The International Air Transport Association (IATA) has released June figures showing a 1.2% year-on-year expansion in global air freight demand. Although weak, this is an improvement when compared to the 0.9% year-on-year demand growth recorded in May and the 0.1% growth realised over the first half of the year.
While previously the global economic trend has been defined by robust emerging economies and stagnant growth in developed markets, the strongest improvements in business confidence are now occurring in some developed economies. Nevertheless, overall business confidence, which is a key indicator for air freight, continues to be weak.
From May to June, global freight volumes increased by 0.8%. A quarter of that improvement was captured by European airlines, which saw a 0.9% improvement in demand compared to May, and 2.6% up compared to June 2012. In contrast, Asia-Pacific carriers (the biggest players in global air freight) and North American airlines recorded year-on-year declines of 1.8 and 1.2% respectively.
Tony Tyler, IATA’s director general and CEO, says: “It’s too early to tell if June was a positive turning point after 18 months of stagnation. Air freight volumes are at their highest since mid-2011, but that good news needs to be tempered with a dose of reality. The global economic environment remains weak, and the basis for the acceleration of air cargo growth in June appears to be fragile.”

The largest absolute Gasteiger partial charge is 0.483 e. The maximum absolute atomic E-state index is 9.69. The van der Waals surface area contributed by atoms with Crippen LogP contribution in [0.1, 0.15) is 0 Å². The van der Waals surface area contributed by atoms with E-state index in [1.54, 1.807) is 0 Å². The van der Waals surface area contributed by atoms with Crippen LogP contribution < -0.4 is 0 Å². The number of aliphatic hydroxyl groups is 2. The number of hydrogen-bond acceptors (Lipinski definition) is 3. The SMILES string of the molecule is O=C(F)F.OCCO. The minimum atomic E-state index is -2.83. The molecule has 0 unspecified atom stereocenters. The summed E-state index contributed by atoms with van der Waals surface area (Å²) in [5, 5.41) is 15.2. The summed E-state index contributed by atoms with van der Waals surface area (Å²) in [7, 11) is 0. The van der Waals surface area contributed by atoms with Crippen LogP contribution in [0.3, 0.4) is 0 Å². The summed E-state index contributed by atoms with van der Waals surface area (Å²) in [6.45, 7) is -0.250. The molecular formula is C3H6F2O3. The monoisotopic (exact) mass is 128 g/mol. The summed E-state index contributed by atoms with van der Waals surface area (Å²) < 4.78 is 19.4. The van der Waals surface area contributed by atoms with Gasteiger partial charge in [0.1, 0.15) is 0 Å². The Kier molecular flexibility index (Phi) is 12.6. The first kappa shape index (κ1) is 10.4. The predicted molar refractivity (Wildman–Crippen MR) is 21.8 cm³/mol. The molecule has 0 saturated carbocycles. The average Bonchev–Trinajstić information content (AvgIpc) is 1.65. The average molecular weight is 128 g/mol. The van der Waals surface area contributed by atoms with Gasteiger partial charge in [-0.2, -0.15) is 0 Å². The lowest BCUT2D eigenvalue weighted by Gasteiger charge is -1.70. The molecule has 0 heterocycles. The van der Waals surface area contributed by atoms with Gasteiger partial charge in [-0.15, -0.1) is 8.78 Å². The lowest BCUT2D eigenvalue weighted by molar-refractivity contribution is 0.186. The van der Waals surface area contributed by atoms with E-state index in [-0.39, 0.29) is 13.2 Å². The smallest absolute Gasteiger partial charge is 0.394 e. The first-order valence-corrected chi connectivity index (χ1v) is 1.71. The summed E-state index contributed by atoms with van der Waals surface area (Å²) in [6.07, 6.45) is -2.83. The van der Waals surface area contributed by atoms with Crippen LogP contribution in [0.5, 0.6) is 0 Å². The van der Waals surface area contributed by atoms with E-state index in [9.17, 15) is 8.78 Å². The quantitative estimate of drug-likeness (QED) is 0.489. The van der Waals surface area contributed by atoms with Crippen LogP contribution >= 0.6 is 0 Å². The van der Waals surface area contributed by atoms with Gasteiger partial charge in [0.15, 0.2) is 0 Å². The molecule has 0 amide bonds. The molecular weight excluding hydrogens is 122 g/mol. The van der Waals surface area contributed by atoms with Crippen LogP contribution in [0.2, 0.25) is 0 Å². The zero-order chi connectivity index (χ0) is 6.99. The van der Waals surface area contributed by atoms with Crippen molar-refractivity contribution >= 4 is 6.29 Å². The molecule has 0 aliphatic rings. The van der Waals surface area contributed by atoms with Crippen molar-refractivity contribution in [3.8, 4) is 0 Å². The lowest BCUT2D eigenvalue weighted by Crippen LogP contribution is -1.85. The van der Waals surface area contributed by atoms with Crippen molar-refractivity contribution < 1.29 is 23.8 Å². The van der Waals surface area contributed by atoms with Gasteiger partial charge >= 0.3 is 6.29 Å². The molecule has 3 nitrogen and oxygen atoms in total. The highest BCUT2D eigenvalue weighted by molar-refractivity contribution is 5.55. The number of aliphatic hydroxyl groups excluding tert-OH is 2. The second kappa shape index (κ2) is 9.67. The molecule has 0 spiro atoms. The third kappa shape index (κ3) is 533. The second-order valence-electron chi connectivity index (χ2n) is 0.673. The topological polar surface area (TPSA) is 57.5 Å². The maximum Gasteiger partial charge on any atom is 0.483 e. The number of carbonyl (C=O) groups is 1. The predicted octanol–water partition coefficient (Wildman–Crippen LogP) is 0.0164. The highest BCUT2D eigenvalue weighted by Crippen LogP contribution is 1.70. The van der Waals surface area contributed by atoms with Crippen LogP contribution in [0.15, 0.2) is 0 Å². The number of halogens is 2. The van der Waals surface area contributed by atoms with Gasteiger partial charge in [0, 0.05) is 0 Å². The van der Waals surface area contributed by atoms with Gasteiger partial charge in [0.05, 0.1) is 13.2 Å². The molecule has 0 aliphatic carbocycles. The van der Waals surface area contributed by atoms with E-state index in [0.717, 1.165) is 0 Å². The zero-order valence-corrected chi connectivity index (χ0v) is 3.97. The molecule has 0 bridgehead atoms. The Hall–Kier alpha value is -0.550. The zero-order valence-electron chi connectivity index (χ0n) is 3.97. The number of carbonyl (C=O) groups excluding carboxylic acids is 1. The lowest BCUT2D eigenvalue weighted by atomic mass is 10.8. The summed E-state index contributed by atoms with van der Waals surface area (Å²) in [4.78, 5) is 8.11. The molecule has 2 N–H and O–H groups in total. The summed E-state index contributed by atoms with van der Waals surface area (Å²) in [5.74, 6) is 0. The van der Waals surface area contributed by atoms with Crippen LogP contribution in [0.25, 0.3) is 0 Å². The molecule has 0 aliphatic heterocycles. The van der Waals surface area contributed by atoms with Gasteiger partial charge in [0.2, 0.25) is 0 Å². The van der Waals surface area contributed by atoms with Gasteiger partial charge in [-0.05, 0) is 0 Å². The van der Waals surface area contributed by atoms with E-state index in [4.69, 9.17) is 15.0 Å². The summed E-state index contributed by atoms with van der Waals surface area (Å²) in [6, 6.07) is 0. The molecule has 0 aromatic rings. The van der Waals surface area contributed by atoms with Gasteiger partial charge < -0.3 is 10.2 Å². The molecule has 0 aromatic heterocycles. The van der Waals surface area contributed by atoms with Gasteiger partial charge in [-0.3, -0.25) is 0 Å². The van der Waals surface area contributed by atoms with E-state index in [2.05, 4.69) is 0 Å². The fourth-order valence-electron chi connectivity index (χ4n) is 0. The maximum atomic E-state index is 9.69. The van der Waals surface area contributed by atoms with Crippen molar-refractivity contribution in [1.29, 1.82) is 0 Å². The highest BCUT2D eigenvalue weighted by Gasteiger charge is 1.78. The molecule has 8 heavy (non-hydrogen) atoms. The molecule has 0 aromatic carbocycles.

IATA also released the July edition of its Airline Business Confidence Index, which showed nearly 58% of respondents expecting freight volumes to increase over the next year. Despite this, a much greater percentage of respondents (72.2%) expected no change in weak cargo yields despite their expected increase in demand over the same period. The macroeconomic trend remains challenging. Recent declines in global export orders do not bode well for trade growth.
African airlines recorded relatively slower growth in June, up 2.4% on June 2012. This lags the year to date trend of 4.3%, which is the second best of all regions. With economic growth in some key African markets looking strong, demand for high-value lightweight consumer goods should rise, helping air freight volumes in the months to come.